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Dig In: Garden checklist for week of Nov. 28

Near-perfect gardening weather as dry streak continues

Pea shoot
November mostly has been dry. Don't forget to water newly sprouted or transplanted cool-season vegetables such as peas, above. (Photo: Kathy Morrison)

Clear and crisp: Expect almost perfect weather for these final days of November and early December. As beautiful as it sounds for outdoor activities, that forecast also is foreboding – there’s still no rain in sight.

According to the National Weather Service, Sacramento is stuck in a dry, relatively warm pattern for at least another week with highs in the mid 60s and overnight lows in the 40s. Our average high for early December is 54 degrees.

What that means for gardeners: There’s still time to plant. Make the most of this sunny window to take care of pre-winter chores. Don’t forget to water – the soil most likely has dried out since our last rains.

* Prune non-flowering trees and shrubs while they're dormant.

* Rake and remove dead leaves and stems from dormant perennials.

* Clean and sharpen garden tools before storing for the winter.

* Brighten the holidays with winter bloomers such as poinsettias, amaryllis, calendulas, Iceland poppies, pansies and primroses.

* Set out cool-weather annuals such as pansies and snapdragons.

* Lettuce, cabbage and broccoli also can be planted now.

* Plant garlic and onions.

* Plant more spring bulbs. Don’t forget tulips chilling in the refrigerator!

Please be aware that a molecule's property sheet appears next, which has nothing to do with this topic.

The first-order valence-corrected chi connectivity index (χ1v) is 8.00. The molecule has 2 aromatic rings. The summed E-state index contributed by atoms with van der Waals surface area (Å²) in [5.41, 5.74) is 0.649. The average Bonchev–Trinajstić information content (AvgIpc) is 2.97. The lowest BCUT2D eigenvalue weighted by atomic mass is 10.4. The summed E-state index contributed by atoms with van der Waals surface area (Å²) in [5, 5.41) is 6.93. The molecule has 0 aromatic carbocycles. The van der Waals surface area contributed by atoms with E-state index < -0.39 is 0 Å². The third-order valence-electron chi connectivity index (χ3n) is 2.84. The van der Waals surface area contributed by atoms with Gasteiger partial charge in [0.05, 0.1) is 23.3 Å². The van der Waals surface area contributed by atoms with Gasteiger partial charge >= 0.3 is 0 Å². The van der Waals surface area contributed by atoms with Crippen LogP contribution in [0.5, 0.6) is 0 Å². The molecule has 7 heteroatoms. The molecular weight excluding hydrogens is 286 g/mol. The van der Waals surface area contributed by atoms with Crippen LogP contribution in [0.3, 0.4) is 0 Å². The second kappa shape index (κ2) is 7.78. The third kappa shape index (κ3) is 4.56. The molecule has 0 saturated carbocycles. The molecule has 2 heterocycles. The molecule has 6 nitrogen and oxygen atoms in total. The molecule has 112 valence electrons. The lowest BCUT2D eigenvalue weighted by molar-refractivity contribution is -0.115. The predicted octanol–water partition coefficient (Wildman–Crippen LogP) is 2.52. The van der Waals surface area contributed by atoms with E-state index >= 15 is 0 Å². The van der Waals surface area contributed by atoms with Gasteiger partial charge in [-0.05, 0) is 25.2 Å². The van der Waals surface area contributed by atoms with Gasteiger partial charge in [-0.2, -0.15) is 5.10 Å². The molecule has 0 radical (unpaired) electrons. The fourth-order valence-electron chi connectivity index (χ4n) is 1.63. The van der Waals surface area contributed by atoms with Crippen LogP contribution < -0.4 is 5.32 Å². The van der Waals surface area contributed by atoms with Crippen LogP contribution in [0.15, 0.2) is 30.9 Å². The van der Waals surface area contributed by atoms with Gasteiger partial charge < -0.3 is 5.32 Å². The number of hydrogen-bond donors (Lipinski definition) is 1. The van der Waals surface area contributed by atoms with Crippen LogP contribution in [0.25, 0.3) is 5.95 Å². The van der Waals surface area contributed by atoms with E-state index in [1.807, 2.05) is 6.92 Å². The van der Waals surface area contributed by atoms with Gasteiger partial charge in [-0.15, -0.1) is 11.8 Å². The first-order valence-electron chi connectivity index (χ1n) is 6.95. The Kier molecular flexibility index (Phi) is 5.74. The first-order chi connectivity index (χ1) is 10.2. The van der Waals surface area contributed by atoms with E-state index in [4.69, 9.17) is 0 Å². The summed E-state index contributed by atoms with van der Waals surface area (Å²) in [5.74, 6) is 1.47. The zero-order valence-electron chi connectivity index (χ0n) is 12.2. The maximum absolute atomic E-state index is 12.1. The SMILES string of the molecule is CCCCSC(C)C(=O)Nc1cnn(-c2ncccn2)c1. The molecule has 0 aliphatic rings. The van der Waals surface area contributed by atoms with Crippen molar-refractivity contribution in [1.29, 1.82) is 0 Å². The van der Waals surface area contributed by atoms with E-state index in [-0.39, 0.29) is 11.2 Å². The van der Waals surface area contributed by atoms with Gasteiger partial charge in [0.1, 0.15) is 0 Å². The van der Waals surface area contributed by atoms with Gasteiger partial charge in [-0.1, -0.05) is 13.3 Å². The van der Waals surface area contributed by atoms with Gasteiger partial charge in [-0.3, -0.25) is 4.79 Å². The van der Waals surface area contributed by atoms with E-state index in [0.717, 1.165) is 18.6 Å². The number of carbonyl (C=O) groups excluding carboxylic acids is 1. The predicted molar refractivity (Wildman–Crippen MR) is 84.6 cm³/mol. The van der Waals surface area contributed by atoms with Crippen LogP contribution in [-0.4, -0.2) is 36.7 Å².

* Bare-root season begins now. Plant bare-root berries, kiwifruit, grapes, artichokes, horseradish and rhubarb.

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Dig In: Garden checklist for week of Nov. 27

Before the rain comes later in the week, take advantage of sunny, calm days:

* This may be your last chance this season for the first application of copper fungicide spray to peach and nectarine trees. Leaf curl, which shows up in the spring, is caused by a fungus that winters as spores on the limbs and around the tree in fallen leaves. Sprays are most effective now, but they need a few days of dry weather after application to really “stick.” If you haven’t yet, spray now.

* Rake and compost leaves, but dispose of any diseased plant material. For example, if peach and nectarine trees showed signs of leaf curl this year, clean up under trees and dispose of those leaves instead of composting.

* Make sure storm drains are clear of any debris.

* Give your azaleas, gardenias and camellias a boost with chelated iron.

* Trim chrysanthemums to 6 to 8 inches above the ground after they’re done blooming. Keep potted mums in their containers until next spring. Then, they can be planted in the ground, if desired, or repotted.

* Prune non-flowering trees and shrubs while dormant.

* Plant bulbs for spring bloom. Don’t forget the tulips chilling in the refrigerator. Other suggestions: daffodils, crocuses, hyacinths, anemones and scillas.

* Seed wildflowers including California poppies.

* Also from seed, plant sweet pea, sweet alyssum, bachelor buttons and other spring flowers.

* Plant most trees and shrubs. This gives them plenty of time for root development before spring growth. They also benefit from winter rains.

* Set out cool-weather annuals such as pansies and snapdragons.

* Lettuce, cabbage, broccoli and cool-season greens can be planted now.

* Plant garlic and onions.

* If you decide to use a living Christmas tree this year, keep it outside in a sunny location until Christmas week. This reduces stress on the young tree.

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